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May these future U.S. saints pray for and inspire us

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In this present time we need our hearts healed to realize our call to hope. Such hope can be found in those who live the Gospel — loving, forgiving, speaking the truth in love and seeking justice and peace.

Is it possible to love and pray for those who offend us — even our enemies? Is it possible to suffer and find blessings even in persecution? Is it is possible to speak the truth in love? Is it possible to pray for those who malign us and bless those who curse us?

I know of four people on the way to sainthood in the United States who exude such hope and reveal a way through the trails of our time. The U.S. has only 13 recognized saints, but we are still a young country, more will be discovered. May these men and women enlighten our hearts as we face difficult challenges.

Some of the troubles we face today include racism, abortion, the health of family life and religious persecution. I believe up-and-coming saints will bring a vision for us, and enlighten our hearts and give us hope.

The late Cardinal Francis George, of Chicago, opened up a cause for the sainthood of the Servant of God Augustus Tolton. An African-American, he was baptized in 1854. Freed with his family from slavery, he moved to Illinois. A priest welcomed him into a parish school, which was very controversial at the time. Augustus was rejected by many seminaries and finally accepted at the Pontifical Urbaniana in Rome and ordained a priest in 1886.

He spent his priesthood ministering to the African-American community in Chicago until his death in 1897.

I ask that he pray for us to heal the divide of racism and that the church can be a healing force in the divisions of our time.

What about abortion? The church says love the mother and the child. Servant of God Dorothy Day was born in 1897 in New York and grew to fight social injustices.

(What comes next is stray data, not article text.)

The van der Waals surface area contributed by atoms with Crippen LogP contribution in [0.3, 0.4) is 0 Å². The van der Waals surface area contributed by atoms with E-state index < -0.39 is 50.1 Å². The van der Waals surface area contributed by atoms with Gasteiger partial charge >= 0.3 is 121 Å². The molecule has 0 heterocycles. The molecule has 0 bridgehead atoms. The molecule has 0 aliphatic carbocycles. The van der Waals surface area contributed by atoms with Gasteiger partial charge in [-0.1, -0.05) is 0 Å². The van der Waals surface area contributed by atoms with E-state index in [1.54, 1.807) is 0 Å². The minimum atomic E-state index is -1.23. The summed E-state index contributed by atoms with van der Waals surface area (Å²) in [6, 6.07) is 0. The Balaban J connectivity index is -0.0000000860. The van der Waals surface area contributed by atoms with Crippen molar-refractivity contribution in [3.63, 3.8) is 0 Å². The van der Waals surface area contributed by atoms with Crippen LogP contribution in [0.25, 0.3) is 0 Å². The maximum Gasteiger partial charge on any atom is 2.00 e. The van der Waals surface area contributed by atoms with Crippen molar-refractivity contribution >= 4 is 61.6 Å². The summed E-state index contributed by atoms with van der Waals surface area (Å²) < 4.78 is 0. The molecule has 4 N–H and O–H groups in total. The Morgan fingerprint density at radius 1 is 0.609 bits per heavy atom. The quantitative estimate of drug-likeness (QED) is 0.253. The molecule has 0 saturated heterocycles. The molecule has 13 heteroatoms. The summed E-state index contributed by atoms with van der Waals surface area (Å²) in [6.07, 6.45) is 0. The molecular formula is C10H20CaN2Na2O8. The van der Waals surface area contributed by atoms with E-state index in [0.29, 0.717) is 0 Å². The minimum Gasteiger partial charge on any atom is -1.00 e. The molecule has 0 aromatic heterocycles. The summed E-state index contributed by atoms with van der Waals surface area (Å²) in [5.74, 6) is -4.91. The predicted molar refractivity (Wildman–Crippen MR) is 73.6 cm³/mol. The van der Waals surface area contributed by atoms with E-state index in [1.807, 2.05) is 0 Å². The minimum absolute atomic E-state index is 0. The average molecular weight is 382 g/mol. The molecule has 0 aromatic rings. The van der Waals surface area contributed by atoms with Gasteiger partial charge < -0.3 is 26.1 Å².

In her early life, before coming to Christ, she became pregnant. The father of the child demanded she abort the child and she did. The experience weighed heavily on her and eventually led her to the Catholic Church where, with Peter Maurin, she founded the Catholic Worker Movement to help the poor and marginalized.

Day was radical in her social stances and conservative in her faith. She died a friend of the poor in 1980.

I pray that Servant of God Dorothy will pray for us to help the nation heal and become pro-life in the pre-born and through all of life. I pray that Day will be an example for women who have experienced the tragedy of abortion — there is healing and hope in the church.

Men’s spirituality and leadership is the most important factor in a healthy home and society. The absence of the father, Pope Benedict said, in homes and society is the cause of violence and unrest all over the world. Venerable Michael McGivney, born in 1852, knew first hand what it meant to be without a father. His father died, leaving Michael to raise his 12 brothers and sisters. Later as a priest, he started the fraternal organization called the Knights of Columbus to help families with financial difficulties — providing life insurance and financial help for the poor.

Family life, church and faith marked his organization. He died in 1890 and his cause for sainthood was launched in 1996. Today the Knights are well known for their love of family, their pro-life values and their honoring of the freedoms we have in the U.S.

I pray that Venerable Michael McGivney will pray for us to be thankful for the freedoms we have, to do good and to help our brother and strengthen our men in their role in family and society.

So much injustice in the world. What can we do? More than 90,000 Christians died for their faith in 2016. Blessed Stanley Rother, born in 1935, grew up in an Oklahoma farming community. He became a priest in 1963 and asked to serve in Guatemala. There he fell in love with the people and used his farming skill to help them. A civil war broke out, and he was put on a death list. He left at the advice of his bishop but later returned saying a “shepherd cannot run.” He was martyred and his beatification ceremony is now scheduled for later this year.

I pray that he will help us stand with those persecuted and love our enemies, especially to see in the face of the poor the face of Jesus. I pray he will help us to be generous to the stranger and the downtrodden — help us to live the beatitudes in our homes and parishes.

The writer is pastor of the Church of the Nativity in Magadan, Russia.


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